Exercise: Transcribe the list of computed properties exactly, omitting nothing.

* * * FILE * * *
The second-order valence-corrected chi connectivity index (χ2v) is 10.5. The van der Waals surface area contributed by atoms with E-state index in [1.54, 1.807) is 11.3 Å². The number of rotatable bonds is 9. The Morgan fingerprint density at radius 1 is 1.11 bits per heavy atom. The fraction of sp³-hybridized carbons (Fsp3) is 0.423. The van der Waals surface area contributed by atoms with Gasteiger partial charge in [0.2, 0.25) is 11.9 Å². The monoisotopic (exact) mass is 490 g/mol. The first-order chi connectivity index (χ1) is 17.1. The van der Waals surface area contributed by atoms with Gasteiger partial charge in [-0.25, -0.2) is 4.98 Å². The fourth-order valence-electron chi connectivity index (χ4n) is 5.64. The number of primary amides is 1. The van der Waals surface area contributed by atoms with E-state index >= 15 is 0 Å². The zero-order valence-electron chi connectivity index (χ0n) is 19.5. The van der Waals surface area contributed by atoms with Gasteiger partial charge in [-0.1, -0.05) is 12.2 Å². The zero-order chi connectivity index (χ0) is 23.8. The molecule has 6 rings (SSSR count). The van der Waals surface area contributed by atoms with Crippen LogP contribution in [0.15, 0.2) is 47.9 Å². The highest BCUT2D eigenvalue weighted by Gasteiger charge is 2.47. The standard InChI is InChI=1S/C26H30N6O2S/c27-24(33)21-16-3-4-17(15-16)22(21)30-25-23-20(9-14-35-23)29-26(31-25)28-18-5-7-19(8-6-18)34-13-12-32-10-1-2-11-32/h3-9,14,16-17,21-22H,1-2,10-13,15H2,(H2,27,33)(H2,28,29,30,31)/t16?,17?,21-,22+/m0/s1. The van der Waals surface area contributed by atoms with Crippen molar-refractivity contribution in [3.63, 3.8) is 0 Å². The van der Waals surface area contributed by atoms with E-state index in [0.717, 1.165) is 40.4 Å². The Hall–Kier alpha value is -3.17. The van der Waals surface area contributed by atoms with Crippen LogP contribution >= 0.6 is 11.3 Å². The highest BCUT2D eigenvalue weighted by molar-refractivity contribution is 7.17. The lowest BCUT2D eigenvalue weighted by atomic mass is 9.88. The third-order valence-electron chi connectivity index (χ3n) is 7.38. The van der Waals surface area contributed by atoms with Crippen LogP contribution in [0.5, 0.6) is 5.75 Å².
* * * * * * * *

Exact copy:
The second-order valence-corrected chi connectivity index (χ2v) is 10.5. The van der Waals surface area contributed by atoms with E-state index in [1.54, 1.807) is 11.3 Å². The number of rotatable bonds is 9. The Morgan fingerprint density at radius 1 is 1.11 bits per heavy atom. The fraction of sp³-hybridized carbons (Fsp3) is 0.423. The van der Waals surface area contributed by atoms with Gasteiger partial charge in [0.2, 0.25) is 11.9 Å². The monoisotopic (exact) mass is 490 g/mol. The first-order chi connectivity index (χ1) is 17.1. The van der Waals surface area contributed by atoms with Gasteiger partial charge in [-0.25, -0.2) is 4.98 Å². The fourth-order valence-electron chi connectivity index (χ4n) is 5.64. The number of primary amides is 1. The van der Waals surface area contributed by atoms with E-state index >= 15 is 0 Å². The zero-order valence-electron chi connectivity index (χ0n) is 19.5. The van der Waals surface area contributed by atoms with Gasteiger partial charge in [-0.1, -0.05) is 12.2 Å². The zero-order chi connectivity index (χ0) is 23.8. The molecule has 6 rings (SSSR count). The van der Waals surface area contributed by atoms with Crippen LogP contribution in [0.15, 0.2) is 47.9 Å². The highest BCUT2D eigenvalue weighted by Gasteiger charge is 2.47. The standard InChI is InChI=1S/C26H30N6O2S/c27-24(33)21-16-3-4-17(15-16)22(21)30-25-23-20(9-14-35-23)29-26(31-25)28-18-5-7-19(8-6-18)34-13-12-32-10-1-2-11-32/h3-9,14,16-17,21-22H,1-2,10-13,15H2,(H2,27,33)(H2,28,29,30,31)/t16?,17?,21-,22+/m0/s1. The van der Waals surface area contributed by atoms with Crippen molar-refractivity contribution in [3.63, 3.8) is 0 Å². The van der Waals surface area contributed by atoms with E-state index in [0.717, 1.165) is 40.4 Å². The Hall–Kier alpha value is -3.17. The van der Waals surface area contributed by atoms with Crippen LogP contribution >= 0.6 is 11.3 Å². The highest BCUT2D eigenvalue weighted by molar-refractivity contribution is 7.17. The lowest BCUT2D eigenvalue weighted by atomic mass is 9.88. The third-order valence-electron chi connectivity index (χ3n) is 7.38. The van der Waals surface area contributed by atoms with Crippen LogP contribution in [0.5, 0.6) is 5.75 Å².